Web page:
M631: CT Guided Surgery Versus Conventional Surgery: Pros and Cons

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  • Wolford LM, Chemello PD, Hilliard FW: Occlusal Plane Alteration inOrthognathic Surgery. J Oral Maxillofac Surg 51:730-740, 1993

    Cottrell DA, Wolford LM: Altered Orthognathic Surgical Sequencingand a Modified Approach to Model Surgery. J Oral Maxillofac Surg52:1010-1029, 1994

    M631CT Guided Surgery Versus ConventionalSurgery: Pros and ConsEdmond Bedrossian, DDS, San Francisco, CA

    The growing interest for flapless surgery in conjunc-tion with immediate loading of the edentulous patientshas led to the development of software programs whichallow for treatment planning, fabrication of a surgicaltemplate as well as the production of a prosthesis whichcan be secured to the patient immediately following theplacement of the implants. This presentation will helpthe implant team understand the steps required for treat-ment planning as well as the fabrication of the provi-sional, immediate-load prosthesis once the surgical tem-plate has been produced from the stereolithographicmodel. The fact that the prosthesis is connected to theimplants immediately following the surgical procedureleaves no room for error. It is imperative that the Oraland Maxillofacial surgeon, the restorative dentist and thelaboratory technician be aware of each others abilitiesand limitations. Understanding each others responsibil-ities will lead to a more predictable outcome, minimizeerrors and allow for correction of minor discrepanciesduring the execution of this treatment concept.

    Immediate loading of the edentulous patient may alsobe predictably executed using chair side conversiontechniques immediately following the installation of theimplants. Treatment of certain clinical conditions includ-ing patients who have an existing full complement ofnon restorable teeth or existing implants with peri im-plantitis are better managed using chair side conversiontechnique. This presentation will compare and contrastanalogue vs. computer assisted protocols for the im-mediate loading of the edentulous patients.

    References

    van Steenberghe D, Naert I, Andersson M, Bajnovic I, Van Cleynen-breugel J, Suetens P, A custom template and definitive prosthesisallowing immediate implant loading in the maxilla: a clinical report, IntJ Oral Maxillofac Implants 2002;17:63-70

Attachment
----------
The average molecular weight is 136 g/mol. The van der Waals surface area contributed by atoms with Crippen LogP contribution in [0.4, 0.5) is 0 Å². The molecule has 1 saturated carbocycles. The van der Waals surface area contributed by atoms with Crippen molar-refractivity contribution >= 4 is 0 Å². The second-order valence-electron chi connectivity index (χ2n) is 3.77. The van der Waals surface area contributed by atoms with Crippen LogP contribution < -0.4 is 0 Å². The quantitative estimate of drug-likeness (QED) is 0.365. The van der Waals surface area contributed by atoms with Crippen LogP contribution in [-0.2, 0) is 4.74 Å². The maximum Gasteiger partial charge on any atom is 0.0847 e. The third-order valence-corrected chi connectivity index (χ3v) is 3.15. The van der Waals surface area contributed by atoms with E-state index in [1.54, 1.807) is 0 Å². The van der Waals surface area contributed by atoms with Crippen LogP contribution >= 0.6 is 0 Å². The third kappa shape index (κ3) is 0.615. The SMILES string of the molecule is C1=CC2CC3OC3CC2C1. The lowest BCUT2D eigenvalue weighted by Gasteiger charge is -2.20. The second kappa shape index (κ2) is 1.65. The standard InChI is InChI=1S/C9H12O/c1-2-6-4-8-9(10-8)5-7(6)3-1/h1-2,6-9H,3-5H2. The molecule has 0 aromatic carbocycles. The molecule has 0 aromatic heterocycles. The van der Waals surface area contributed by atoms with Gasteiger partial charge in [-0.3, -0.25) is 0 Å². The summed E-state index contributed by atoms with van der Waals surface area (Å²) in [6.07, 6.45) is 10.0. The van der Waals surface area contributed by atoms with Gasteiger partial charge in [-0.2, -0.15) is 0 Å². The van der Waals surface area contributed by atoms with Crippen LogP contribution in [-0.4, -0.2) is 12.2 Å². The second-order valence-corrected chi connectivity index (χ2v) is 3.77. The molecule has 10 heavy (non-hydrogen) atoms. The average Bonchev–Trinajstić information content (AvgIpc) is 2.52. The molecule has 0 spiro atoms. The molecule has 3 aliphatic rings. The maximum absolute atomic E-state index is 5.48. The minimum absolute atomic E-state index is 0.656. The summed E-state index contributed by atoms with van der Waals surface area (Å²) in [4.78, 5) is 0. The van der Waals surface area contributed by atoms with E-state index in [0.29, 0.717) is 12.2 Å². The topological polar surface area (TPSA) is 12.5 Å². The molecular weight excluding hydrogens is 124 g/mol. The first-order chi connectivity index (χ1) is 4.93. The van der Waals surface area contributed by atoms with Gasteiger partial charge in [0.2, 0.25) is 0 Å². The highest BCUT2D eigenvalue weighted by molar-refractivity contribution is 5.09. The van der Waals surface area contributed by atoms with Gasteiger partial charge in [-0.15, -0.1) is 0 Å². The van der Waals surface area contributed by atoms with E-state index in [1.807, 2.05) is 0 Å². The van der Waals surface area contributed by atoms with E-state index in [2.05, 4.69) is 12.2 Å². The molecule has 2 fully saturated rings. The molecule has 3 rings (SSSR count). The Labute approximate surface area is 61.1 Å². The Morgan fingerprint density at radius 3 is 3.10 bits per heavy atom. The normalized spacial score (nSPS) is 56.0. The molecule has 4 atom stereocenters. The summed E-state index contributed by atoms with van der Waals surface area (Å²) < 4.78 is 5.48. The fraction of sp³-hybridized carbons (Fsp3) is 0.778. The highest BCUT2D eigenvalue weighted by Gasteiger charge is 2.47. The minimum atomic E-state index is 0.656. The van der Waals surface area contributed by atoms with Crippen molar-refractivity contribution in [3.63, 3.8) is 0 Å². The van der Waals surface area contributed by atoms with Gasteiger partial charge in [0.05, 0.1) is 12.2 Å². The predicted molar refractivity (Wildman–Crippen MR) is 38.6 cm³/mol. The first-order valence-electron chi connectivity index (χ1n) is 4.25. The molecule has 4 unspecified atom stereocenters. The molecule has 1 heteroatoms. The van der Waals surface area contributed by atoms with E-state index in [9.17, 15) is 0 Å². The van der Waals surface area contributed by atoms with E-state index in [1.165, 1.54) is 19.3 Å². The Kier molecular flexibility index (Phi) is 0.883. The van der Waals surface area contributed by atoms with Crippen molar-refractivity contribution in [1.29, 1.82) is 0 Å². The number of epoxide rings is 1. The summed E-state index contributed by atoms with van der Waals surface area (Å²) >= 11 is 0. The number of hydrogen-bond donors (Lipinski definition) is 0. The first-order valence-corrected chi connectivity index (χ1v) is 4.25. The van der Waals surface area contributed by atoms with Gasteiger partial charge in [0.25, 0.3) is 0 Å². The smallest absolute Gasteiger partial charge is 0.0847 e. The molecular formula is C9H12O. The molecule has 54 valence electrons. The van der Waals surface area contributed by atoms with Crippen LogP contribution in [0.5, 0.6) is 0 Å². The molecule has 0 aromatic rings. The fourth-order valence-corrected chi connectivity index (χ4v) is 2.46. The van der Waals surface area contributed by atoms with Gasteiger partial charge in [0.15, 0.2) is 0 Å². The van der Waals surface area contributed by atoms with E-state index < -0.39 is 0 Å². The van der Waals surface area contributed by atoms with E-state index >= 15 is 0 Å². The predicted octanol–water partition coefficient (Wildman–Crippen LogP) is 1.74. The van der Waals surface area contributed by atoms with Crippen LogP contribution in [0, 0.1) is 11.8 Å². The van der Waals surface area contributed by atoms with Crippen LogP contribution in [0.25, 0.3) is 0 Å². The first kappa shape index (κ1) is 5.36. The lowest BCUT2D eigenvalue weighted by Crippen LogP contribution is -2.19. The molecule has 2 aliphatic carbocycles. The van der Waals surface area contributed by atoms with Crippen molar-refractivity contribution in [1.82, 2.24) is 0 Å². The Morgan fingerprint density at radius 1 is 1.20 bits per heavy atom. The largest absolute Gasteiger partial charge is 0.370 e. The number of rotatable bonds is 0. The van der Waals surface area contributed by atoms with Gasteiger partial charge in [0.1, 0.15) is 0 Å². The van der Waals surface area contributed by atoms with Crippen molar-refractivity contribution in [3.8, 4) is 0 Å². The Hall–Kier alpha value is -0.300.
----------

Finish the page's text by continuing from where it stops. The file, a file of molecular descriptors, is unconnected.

Marchack CB, An immediately loaded CAD/CAM-guided definitiveprosthesis: A clinical report. J Prosthet Dentistry 2005. 93:8-12

    Verstreken K, Van Clynenbreugel J, Marchal G, Naert I, Suetens P,van Steenberghe D, Computer-assisted planning of oral implant sur-gery. A three-dimensional approach. Int J Oral Maxillofac implants1996;11:806-10

    Bedrossian E. Immediate stabilization at stage II of Zygomatic im-plants: Rationale and technique. Int J Oral Maxillofac implants 2000;15:10-14

    M632Advanced Approaches to OdontogenicCysts and TumorsRobert E. Marx, DDS, Miami, FL

    The odontogenic keratocyst is a cyst of known recur-rence potential. This is due to the potential of any onesingle cell left behind to clone into a new cyst. Ap-proaches to remove the entire cyst including wide ac-cess transoral approaches and extra oral approachesreduce recurrence to less than 3%. Straightforward enu-cleation and curettage is all that is necessary if accom-plished in a controlled direct vision access manner. Theuse of adjuncts such as Carnoys solution, phenol, andcryotherapy are unnecessary and only risk wound heal-ing complications and compromise bone regeneration inthe defect.

    Odontogenic tumors typified by the ameloblastomaare predictably cured by resective surgery with frozensection control. Today this resective surgery is combinedwith nerve preservation techniques, nerve re-anastomo-sis techniques, and more rarely nerve grafting to returnor restore sensation. In addition, when the condyle re-quires resection titanium condylar replacements inadults allow for precise retention of occlusion and max-imum function. In children, an allogeneic mandibularcondylar/ramus support acts as a scaffold for spontane-ous bone regenerations that will include the condyle andeven the curettage later pterygoid attachment for pro-trusive and working functions of the mandible.

    These improvements in surgical approach and materi-als permits surgeons to realize a higher quality outcomeand reduced recurrence rates.

    References

    Marx RE and Stern ed: Oral and Maxillofacial Pathology: A rationalefor diagnosis and treatment. Quintessence Publishing, Hanover Park,IL, 2004

    Carlson ER and Marx RE. The Ameloblastoma: Primary curativesurgical management. J Oral Maxillofac Surg 64:484-494, 2006

    Marx RE: Mandibular Reconstruction. J Oral Maxillofacial Surg 51:466-482, 1993

    M633Systematic Pretreatment Evaluation andTreatment of the Edentulous MaxillaWith Fixed ProsthesisEdmond Bedrossian, DDS, San Francisco, CA

    Many potential candidates for implant restoration ofthe fully edentulous maxilla are primarily interested inreceiving a fixed prosthesis as opposed to a bar/clipoverdenture. In a general sense, three alternative fixedprosthetic designs have been developed. The ability todetermine early in the consultation process which of the

    Surgical Mini-Lectures

    138 AAOMS 2008